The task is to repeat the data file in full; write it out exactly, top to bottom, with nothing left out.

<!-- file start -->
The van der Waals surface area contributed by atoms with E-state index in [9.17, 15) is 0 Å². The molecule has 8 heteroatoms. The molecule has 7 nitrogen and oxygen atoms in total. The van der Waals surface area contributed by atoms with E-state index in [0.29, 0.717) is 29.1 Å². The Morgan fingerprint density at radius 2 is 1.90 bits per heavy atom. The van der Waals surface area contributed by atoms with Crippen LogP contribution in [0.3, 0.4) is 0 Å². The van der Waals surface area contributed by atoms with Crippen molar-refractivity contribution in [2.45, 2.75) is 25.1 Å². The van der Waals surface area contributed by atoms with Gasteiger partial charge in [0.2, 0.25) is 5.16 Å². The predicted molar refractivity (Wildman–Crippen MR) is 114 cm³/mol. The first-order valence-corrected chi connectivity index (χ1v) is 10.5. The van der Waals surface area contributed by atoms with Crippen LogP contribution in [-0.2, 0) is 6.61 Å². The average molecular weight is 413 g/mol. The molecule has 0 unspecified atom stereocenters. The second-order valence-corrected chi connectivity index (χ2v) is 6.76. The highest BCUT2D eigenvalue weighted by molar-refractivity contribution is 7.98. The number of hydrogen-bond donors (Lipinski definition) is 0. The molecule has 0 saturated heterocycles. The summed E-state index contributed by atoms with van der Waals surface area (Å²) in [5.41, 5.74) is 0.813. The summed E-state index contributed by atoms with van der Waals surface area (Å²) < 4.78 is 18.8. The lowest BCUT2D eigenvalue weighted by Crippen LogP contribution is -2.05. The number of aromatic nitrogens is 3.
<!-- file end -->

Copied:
The van der Waals surface area contributed by atoms with E-state index in [9.17, 15) is 0 Å². The molecule has 8 heteroatoms. The molecule has 7 nitrogen and oxygen atoms in total. The van der Waals surface area contributed by atoms with E-state index in [0.29, 0.717) is 29.1 Å². The Morgan fingerprint density at radius 2 is 1.90 bits per heavy atom. The van der Waals surface area contributed by atoms with Crippen LogP contribution in [0.3, 0.4) is 0 Å². The van der Waals surface area contributed by atoms with Crippen molar-refractivity contribution in [2.45, 2.75) is 25.1 Å². The van der Waals surface area contributed by atoms with Gasteiger partial charge in [0.2, 0.25) is 5.16 Å². The predicted molar refractivity (Wildman–Crippen MR) is 114 cm³/mol. The first-order valence-corrected chi connectivity index (χ1v) is 10.5. The van der Waals surface area contributed by atoms with Crippen LogP contribution in [-0.2, 0) is 6.61 Å². The average molecular weight is 413 g/mol. The molecule has 0 unspecified atom stereocenters. The second-order valence-corrected chi connectivity index (χ2v) is 6.76. The highest BCUT2D eigenvalue weighted by molar-refractivity contribution is 7.98. The number of hydrogen-bond donors (Lipinski definition) is 0. The molecule has 0 saturated heterocycles. The summed E-state index contributed by atoms with van der Waals surface area (Å²) in [5.41, 5.74) is 0.813. The summed E-state index contributed by atoms with van der Waals surface area (Å²) < 4.78 is 18.8. The lowest BCUT2D eigenvalue weighted by Crippen LogP contribution is -2.05. The number of aromatic nitrogens is 3.